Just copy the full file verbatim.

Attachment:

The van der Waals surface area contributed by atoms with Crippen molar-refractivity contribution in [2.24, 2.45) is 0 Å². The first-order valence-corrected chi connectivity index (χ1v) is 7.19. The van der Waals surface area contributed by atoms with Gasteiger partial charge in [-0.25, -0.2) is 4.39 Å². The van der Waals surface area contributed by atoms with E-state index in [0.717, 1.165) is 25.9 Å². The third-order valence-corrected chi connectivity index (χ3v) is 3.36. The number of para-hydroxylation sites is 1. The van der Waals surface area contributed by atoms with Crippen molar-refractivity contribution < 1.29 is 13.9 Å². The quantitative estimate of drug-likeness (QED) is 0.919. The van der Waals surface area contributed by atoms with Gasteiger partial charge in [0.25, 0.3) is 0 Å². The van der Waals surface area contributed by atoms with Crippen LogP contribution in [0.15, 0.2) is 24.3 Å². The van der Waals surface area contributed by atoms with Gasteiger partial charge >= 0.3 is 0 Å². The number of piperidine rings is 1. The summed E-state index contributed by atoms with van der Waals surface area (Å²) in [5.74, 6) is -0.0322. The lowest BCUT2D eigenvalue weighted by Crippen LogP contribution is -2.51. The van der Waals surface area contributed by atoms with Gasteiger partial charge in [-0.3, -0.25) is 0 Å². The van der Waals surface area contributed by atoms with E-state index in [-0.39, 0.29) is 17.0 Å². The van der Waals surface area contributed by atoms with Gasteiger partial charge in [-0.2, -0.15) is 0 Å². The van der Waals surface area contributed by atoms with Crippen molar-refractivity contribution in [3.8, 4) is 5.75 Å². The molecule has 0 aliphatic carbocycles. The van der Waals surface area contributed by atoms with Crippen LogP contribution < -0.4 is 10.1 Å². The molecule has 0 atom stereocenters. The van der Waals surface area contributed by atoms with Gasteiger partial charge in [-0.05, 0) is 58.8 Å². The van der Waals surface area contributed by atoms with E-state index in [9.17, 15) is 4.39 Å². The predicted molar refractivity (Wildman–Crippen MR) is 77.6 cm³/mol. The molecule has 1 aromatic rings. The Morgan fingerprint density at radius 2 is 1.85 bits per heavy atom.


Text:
The van der Waals surface area contributed by atoms with Crippen molar-refractivity contribution in [2.24, 2.45) is 0 Å². The first-order valence-corrected chi connectivity index (χ1v) is 7.19. The van der Waals surface area contributed by atoms with Gasteiger partial charge in [-0.25, -0.2) is 4.39 Å². The van der Waals surface area contributed by atoms with E-state index in [0.717, 1.165) is 25.9 Å². The third-order valence-corrected chi connectivity index (χ3v) is 3.36. The number of para-hydroxylation sites is 1. The van der Waals surface area contributed by atoms with Crippen molar-refractivity contribution < 1.29 is 13.9 Å². The quantitative estimate of drug-likeness (QED) is 0.919. The van der Waals surface area contributed by atoms with Gasteiger partial charge in [0.25, 0.3) is 0 Å². The van der Waals surface area contributed by atoms with Crippen LogP contribution in [0.15, 0.2) is 24.3 Å². The van der Waals surface area contributed by atoms with Gasteiger partial charge >= 0.3 is 0 Å². The number of piperidine rings is 1. The summed E-state index contributed by atoms with van der Waals surface area (Å²) in [5.74, 6) is -0.0322. The lowest BCUT2D eigenvalue weighted by Crippen LogP contribution is -2.51. The van der Waals surface area contributed by atoms with Gasteiger partial charge in [-0.3, -0.25) is 0 Å². The van der Waals surface area contributed by atoms with E-state index in [-0.39, 0.29) is 17.0 Å². The van der Waals surface area contributed by atoms with Gasteiger partial charge in [-0.2, -0.15) is 0 Å². The van der Waals surface area contributed by atoms with Crippen molar-refractivity contribution in [3.8, 4) is 5.75 Å². The molecule has 0 aliphatic carbocycles. The van der Waals surface area contributed by atoms with Crippen LogP contribution < -0.4 is 10.1 Å². The molecule has 0 atom stereocenters. The van der Waals surface area contributed by atoms with Gasteiger partial charge in [-0.05, 0) is 58.8 Å². The van der Waals surface area contributed by atoms with E-state index in [9.17, 15) is 4.39 Å². The predicted molar refractivity (Wildman–Crippen MR) is 77.6 cm³/mol. The molecule has 1 aromatic rings. The Morgan fingerprint density at radius 2 is 1.85 bits per heavy atom.